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Sewing Details, Old and New
Modern sewing techniques have made home sewn garments closely approximate purchased store-bought ready to wear. Today’s explosion of sewing machine types with their many stitch choices, various sergers, blind hemmers and even home embroidery machines greatly contribute to the professional finished look of individual home sewn clothing, draperies, and home décor.
Home sewing in times past was time and labor intensive. Clothing then had buttons and button loops, small metal hooks and eyes, lacings or later snaps to close garments around the body. These closures took time and skill when sewing garments. Even donning a garment was not necessarily an easy one-person effort. It was not until the invention and general acceptance of the slide fastener or zipper as we have come to know it did garment sewing become a more efficient endeavor.
Two 20th century modernizations that have greatly improved the home sewers experience:
The earliest vision for zippers, or toothed slide fasteners, originally named as clasp lockers, made an appearance at the 1893 Chicago World’s Fair and was designed by Whitcomb Judson who launched the Universal Fastener Company. The clasp locker however was not promoted with commercial success. The company moved to Hoboken, NJ, hired Gideon Sundback, and eventually changed the name of the company to Talon, Inc. Sundback worked on improving the design and a patent for a separable fastener was issued in 1917 for which he had non-U.S. rights.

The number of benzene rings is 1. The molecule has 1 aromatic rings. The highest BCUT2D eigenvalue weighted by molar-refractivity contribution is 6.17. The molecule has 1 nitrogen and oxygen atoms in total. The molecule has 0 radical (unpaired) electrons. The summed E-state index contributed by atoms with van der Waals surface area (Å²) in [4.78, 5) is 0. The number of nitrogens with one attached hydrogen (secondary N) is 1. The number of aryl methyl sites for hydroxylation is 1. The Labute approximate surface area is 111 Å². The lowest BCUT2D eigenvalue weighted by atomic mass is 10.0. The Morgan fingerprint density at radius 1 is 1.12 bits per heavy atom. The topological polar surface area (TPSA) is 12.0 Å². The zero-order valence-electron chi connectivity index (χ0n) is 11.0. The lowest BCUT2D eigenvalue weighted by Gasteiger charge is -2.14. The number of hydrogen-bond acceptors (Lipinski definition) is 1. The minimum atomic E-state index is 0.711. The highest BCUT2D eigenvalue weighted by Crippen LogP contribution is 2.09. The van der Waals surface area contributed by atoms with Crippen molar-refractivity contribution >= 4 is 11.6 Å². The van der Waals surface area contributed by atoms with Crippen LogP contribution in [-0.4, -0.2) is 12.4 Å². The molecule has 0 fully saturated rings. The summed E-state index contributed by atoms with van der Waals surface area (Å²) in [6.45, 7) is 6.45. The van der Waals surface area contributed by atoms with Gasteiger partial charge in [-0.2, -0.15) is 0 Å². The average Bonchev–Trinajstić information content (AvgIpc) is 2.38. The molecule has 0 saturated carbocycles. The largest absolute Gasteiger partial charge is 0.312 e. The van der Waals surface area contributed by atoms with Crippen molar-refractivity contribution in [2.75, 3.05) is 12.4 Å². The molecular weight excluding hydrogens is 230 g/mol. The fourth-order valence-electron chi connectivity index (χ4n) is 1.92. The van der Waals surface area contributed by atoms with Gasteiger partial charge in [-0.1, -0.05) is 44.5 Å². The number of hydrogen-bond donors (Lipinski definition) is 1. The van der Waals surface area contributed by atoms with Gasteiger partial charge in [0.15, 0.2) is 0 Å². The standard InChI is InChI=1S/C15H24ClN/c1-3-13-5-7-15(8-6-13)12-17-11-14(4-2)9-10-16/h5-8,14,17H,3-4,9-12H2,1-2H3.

The zippers we know today can be found sewn into almost any type of clothing, home décor, suitcases, camping gear, shoes and boots, hospital equipment - even parts of an astronaut’s spacesuit. Zipper fasteners today have taken advantage of technology for high altitude, pressure intensive and water proof applications for deep space and deep water diving. Even our lunch bags and refrigerators may contain food storage bags with molded plastic ridge seals that act as toothless zippers.
As home sewing machines became more acceptable and affordable to many 20th century households, demand for paper sewing patterns of the latest fashions grew. Women’s magazines of the era often carried paper patterns within the pages. Pattern companies of the names Butterick, Simplicity, Vogue, and McCall's began to produce traceable paper patterns and remain in existence today. Women entering the paid workforce during WWII years with less time to sew, and the increasing lower cost of ready to wear over ensuing years had seen a decline in home sewing yet the pattern industry continues to endure as ever new generations of sewers, quilters, sewing hobbyists and fiber artists learn and perpetuate the valuable skill sets that accompany hand and machine stitching.
Sew happy, sew inspired.
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